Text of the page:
HC reserves ruling on private schools’ plea to draft textbooks
Karnataka Unaided Schools Managements’ Association has also challenged other provisions of the Karnataka Education Act including Section 5 read with Section 41(3), which prescribes reservation in the matter of appointment of teaching and non-teaching staff in private unaided schools
The Karnataka high court has reserved for judgment a 1995 petition challenging the various provisions of the Karnataka Education Act, 1983.
The provisions challenged include the reservation for appointment of staff in unaided schools and prescription of syllabus by the State government.
On Thursday, the HC reserved the case for judgment after the government failed to file any objections.
Private schools in Karnataka have approached the high court, seeking among other things, permission to draft textbooks on their own.
The Karnataka Unaided Schools Managements’ Association (KUSMA) in their petition have sought “the State government ought not to prescribe any particular publication or textbook as the sole and exclusive reading material in private unaided schools; and that, private unaided schools are free to choose a textbook of their choice so long as such textbooks adhere to the syllabus prescribed by the State government.” The provisions of the Karnataka Education Act, 1983 in this regard has been challenged.
KUSMA has also challenged several other provisions of the Karnataka Education Act including Section 5 read with Section 41(3), which prescribes reservation in the matter of appointment of teaching and non-teaching staff in private unaided schools.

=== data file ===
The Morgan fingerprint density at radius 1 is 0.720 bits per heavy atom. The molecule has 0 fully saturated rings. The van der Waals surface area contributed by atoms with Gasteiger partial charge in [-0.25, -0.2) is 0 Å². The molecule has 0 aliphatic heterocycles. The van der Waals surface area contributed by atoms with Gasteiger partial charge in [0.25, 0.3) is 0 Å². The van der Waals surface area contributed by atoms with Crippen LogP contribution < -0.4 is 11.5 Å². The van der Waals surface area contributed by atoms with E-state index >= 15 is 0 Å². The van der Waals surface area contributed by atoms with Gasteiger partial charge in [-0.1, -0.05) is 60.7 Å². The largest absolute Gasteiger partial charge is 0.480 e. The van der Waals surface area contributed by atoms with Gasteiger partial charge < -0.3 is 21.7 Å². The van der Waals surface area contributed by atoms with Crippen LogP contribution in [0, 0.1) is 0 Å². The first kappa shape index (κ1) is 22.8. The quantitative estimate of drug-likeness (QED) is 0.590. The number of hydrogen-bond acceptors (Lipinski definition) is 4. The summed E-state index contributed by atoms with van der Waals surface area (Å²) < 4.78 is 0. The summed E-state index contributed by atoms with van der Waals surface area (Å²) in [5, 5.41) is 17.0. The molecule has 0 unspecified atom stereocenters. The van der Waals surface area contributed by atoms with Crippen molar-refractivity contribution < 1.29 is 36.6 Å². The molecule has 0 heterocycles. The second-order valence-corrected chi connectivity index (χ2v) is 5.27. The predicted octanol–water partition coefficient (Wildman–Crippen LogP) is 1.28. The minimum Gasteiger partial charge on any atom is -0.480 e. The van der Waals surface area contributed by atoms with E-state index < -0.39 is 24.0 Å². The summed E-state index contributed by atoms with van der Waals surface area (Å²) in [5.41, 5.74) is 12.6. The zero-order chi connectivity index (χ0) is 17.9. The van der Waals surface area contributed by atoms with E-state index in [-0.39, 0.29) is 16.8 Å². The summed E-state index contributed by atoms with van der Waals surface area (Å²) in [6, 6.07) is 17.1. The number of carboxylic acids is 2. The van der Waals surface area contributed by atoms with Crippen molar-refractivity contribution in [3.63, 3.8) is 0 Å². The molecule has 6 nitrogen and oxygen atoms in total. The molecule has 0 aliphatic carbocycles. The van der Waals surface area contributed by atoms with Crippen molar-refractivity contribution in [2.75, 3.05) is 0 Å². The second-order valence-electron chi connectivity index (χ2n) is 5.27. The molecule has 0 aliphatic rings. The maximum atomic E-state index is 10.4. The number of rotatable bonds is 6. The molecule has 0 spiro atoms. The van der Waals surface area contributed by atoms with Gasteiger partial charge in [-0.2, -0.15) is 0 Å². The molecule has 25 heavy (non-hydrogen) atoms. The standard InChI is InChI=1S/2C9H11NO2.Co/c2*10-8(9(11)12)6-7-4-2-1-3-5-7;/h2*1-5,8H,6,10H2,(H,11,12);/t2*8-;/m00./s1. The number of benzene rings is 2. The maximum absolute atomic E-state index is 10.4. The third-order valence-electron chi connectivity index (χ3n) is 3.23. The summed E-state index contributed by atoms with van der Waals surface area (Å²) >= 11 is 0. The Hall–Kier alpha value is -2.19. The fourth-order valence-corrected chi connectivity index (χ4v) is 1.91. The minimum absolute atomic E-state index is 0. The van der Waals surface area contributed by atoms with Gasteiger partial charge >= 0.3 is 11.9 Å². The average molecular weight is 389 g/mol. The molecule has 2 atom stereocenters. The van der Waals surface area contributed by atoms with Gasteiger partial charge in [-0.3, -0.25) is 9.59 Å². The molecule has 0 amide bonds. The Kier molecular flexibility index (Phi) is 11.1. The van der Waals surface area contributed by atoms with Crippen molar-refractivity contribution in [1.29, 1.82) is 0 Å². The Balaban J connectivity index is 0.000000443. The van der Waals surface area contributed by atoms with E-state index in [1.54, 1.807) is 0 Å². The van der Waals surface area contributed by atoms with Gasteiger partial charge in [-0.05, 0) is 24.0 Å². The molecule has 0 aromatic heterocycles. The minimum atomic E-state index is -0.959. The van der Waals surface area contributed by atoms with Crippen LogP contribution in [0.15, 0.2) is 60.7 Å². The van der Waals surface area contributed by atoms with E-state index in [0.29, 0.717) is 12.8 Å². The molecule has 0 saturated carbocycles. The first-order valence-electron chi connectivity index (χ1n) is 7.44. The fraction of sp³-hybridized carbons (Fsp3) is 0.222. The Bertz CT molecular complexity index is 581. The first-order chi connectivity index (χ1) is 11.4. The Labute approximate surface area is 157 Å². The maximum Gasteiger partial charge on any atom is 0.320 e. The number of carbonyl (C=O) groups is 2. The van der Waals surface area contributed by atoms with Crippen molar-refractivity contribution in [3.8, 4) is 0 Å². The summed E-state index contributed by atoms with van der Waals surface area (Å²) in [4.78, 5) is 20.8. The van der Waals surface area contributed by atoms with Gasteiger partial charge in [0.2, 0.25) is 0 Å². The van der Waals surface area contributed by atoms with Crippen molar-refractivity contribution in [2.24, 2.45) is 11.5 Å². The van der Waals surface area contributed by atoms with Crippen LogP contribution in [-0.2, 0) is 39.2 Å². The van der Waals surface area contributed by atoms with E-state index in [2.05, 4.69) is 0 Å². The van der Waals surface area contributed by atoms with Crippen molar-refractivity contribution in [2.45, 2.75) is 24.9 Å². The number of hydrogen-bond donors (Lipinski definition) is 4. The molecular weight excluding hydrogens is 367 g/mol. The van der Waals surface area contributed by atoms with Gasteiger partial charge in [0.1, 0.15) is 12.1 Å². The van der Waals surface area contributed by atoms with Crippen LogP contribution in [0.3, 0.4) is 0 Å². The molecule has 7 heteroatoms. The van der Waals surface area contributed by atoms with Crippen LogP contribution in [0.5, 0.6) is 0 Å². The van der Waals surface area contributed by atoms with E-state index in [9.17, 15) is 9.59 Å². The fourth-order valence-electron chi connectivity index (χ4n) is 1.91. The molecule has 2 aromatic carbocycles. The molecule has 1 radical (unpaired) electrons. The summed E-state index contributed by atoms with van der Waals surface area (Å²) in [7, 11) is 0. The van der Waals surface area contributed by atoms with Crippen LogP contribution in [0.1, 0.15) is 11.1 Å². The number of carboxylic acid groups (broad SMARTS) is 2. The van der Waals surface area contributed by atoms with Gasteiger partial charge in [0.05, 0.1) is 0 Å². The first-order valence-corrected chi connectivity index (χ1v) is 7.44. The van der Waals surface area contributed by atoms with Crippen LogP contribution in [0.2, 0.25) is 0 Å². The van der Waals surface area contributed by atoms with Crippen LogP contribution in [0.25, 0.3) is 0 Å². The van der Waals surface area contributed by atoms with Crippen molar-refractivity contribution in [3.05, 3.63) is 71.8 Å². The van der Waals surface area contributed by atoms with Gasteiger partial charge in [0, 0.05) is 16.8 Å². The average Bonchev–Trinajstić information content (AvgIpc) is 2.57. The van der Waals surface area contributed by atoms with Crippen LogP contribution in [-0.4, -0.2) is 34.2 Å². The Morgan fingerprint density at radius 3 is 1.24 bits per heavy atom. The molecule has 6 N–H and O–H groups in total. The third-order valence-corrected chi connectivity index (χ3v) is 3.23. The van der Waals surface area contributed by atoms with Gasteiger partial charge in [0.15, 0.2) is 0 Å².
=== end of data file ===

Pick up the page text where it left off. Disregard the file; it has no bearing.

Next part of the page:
It has sought for the striking down of this Section as unconstitutional.
The petition also seeks direction to the State government not to enforce the Right of Children to Free and Compulsory Education, which imposes reservation of seats in favour of weaker sections and disadvantaged groups in private unaided schools.
Another challenge is made to Section 7(1)(f) of the same Act. The petition states that private unaided educational institutions should be allowed to “determine a reasonable fee structure and to not be subject to a rigid and stereotypical fee structure imposed by the government.” The petition came up for hearing before the division bench of Justice Alok Aradhe and Justice Vishwajit Shetty on Thursday.
The advocate for KUSMA, K V Dhananjay pointed to the recent controversy about Savarkar in Karnataka government text books.
He also cited the example of the 1984 Sikh riots and said even Sikh schools cannot teach them.
The case has been reserved for judgment.